The gap between the coast and the yellow area of 4-6/10 concentration ice has closed considerably, and there’s now a broad expanse of 1-3/10 ice which Northabout may be forced to try and wend her way through. A change in wind direction would come in very handy, and that’s just what the ECMWF forecast at Windyty is suggesting for Sunday 11th:
Just what the doctor ordered?
Video shot from Northabout’s drone of her ice-free passage through Bellot Strait:
However the passage from Prince Regent Inlet into Lancaster Sound has not proved to be ice-free!
— PolarOceanChallenge (@PolarOceanChall) September 11, 2016
Northabout is obviously endeavouring to skirt around the eastern edge of the 4-6/10 old ice in her path:
Today’s CIS ice concentration chart suggests there isn’t much room to spare:
The stage of development chart does reveal some new ice, but it’s well to the north of Northabout’s route through Lancaster Sound to Pond Inlet:
Somewhat belatedly, here’s a Sentinel 1A synthetic aperture radar image of the sea ice Northabout is squeezing past as we speak:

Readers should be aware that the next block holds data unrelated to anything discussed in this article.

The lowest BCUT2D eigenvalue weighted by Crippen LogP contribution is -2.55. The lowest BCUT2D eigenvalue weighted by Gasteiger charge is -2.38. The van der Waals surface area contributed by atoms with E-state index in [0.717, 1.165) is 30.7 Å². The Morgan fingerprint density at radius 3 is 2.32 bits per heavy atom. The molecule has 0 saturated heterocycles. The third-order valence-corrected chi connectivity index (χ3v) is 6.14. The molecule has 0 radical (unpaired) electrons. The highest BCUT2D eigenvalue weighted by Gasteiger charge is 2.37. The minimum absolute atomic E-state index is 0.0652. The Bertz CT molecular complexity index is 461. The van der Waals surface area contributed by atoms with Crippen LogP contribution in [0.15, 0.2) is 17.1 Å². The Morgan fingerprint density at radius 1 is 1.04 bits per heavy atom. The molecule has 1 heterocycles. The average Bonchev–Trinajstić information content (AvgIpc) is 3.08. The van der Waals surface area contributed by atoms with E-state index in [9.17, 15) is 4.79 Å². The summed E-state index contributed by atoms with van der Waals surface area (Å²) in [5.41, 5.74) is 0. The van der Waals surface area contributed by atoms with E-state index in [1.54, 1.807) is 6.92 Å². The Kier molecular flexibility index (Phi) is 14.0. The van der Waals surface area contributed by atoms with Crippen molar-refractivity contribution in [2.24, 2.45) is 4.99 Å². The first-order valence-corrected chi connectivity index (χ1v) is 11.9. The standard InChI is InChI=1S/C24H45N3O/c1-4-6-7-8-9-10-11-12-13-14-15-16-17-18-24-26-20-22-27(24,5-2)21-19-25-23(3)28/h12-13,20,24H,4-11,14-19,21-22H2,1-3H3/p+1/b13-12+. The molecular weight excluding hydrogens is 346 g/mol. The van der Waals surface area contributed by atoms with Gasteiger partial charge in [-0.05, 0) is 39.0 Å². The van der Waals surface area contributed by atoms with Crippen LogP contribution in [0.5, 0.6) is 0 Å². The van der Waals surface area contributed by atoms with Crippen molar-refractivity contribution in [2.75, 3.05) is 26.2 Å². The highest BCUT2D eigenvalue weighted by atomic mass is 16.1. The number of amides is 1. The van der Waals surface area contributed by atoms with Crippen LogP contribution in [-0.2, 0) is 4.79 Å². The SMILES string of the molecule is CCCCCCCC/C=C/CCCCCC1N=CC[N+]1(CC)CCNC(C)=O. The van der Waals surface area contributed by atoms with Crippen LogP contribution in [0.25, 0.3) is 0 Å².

Northabout has emerged safely into Lancaster Sound, and is bypassing Pond Inlet in order to head strait across Baffin Bay:
Here are a couple of videos of some remnants of sea ice on her once again eastward travels:
There are several more on the Polar Ocean Challenge web site.
With all that ice now safely behind her Northabout has new dangers to face. Wind and waves! Let’s take a look at the WaveWatch III “surf forecast” for Baffin Bay over the next few days. A low pressure area is heading in Northabout’s direction from across the Canadian Arctic Archipelago. By Wednesday morning (UTC) the resultant wind field looks like this:
By Wednesday afternoon those winds of around 15 m/s will have produced waves in Baffin Bay that are forecast to have reached over 3 meters high:
and what’s more they won’t be just wind waves. A modest swell with a period of over 12 seconds is predicted too:
I’m sure the Polar Ocean Challenge team will be doing their level best to be safely on the opposite side of Baffin Bay by the time the worst of the weather arrives!
Previous Polar Ocean Challenge articles: